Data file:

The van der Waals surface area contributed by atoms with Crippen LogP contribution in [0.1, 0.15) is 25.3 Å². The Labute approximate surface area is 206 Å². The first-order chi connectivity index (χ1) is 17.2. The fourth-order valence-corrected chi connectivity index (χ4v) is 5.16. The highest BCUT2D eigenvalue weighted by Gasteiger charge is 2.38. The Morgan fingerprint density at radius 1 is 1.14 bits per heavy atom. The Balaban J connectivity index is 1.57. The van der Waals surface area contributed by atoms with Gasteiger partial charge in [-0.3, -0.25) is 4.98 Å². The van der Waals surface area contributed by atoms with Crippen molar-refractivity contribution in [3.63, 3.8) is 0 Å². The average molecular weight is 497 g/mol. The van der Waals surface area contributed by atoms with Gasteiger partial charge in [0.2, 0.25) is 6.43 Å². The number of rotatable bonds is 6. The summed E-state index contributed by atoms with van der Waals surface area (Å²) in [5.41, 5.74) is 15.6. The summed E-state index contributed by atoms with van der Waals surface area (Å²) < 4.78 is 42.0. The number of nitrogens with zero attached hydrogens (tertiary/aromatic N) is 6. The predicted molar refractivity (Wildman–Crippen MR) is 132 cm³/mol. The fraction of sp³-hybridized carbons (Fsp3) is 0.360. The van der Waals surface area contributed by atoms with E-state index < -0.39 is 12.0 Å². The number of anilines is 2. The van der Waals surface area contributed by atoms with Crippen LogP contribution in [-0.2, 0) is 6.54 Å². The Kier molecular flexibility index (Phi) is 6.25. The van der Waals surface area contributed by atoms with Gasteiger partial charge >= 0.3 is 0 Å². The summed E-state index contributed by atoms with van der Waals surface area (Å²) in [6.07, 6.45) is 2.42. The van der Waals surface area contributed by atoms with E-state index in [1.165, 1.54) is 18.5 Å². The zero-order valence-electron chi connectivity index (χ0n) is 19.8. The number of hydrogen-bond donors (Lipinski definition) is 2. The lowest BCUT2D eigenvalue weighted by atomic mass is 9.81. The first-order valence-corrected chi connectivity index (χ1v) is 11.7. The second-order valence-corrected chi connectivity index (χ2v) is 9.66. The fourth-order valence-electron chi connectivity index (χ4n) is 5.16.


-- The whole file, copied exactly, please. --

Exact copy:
The van der Waals surface area contributed by atoms with Crippen LogP contribution in [0.1, 0.15) is 25.3 Å². The Labute approximate surface area is 206 Å². The first-order chi connectivity index (χ1) is 17.2. The fourth-order valence-corrected chi connectivity index (χ4v) is 5.16. The highest BCUT2D eigenvalue weighted by Gasteiger charge is 2.38. The Morgan fingerprint density at radius 1 is 1.14 bits per heavy atom. The Balaban J connectivity index is 1.57. The van der Waals surface area contributed by atoms with Gasteiger partial charge in [-0.3, -0.25) is 4.98 Å². The van der Waals surface area contributed by atoms with Crippen molar-refractivity contribution in [3.63, 3.8) is 0 Å². The average molecular weight is 497 g/mol. The van der Waals surface area contributed by atoms with Gasteiger partial charge in [0.2, 0.25) is 6.43 Å². The number of rotatable bonds is 6. The summed E-state index contributed by atoms with van der Waals surface area (Å²) in [5.41, 5.74) is 15.6. The summed E-state index contributed by atoms with van der Waals surface area (Å²) < 4.78 is 42.0. The number of nitrogens with zero attached hydrogens (tertiary/aromatic N) is 6. The predicted molar refractivity (Wildman–Crippen MR) is 132 cm³/mol. The fraction of sp³-hybridized carbons (Fsp3) is 0.360. The van der Waals surface area contributed by atoms with E-state index < -0.39 is 12.0 Å². The number of anilines is 2. The van der Waals surface area contributed by atoms with Crippen LogP contribution in [-0.2, 0) is 6.54 Å². The Kier molecular flexibility index (Phi) is 6.25. The van der Waals surface area contributed by atoms with Gasteiger partial charge >= 0.3 is 0 Å². The summed E-state index contributed by atoms with van der Waals surface area (Å²) in [6.07, 6.45) is 2.42. The van der Waals surface area contributed by atoms with E-state index in [1.165, 1.54) is 18.5 Å². The zero-order valence-electron chi connectivity index (χ0n) is 19.8. The number of hydrogen-bond donors (Lipinski definition) is 2. The lowest BCUT2D eigenvalue weighted by atomic mass is 9.81. The first-order valence-corrected chi connectivity index (χ1v) is 11.7. The second-order valence-corrected chi connectivity index (χ2v) is 9.66. The fourth-order valence-electron chi connectivity index (χ4n) is 5.16.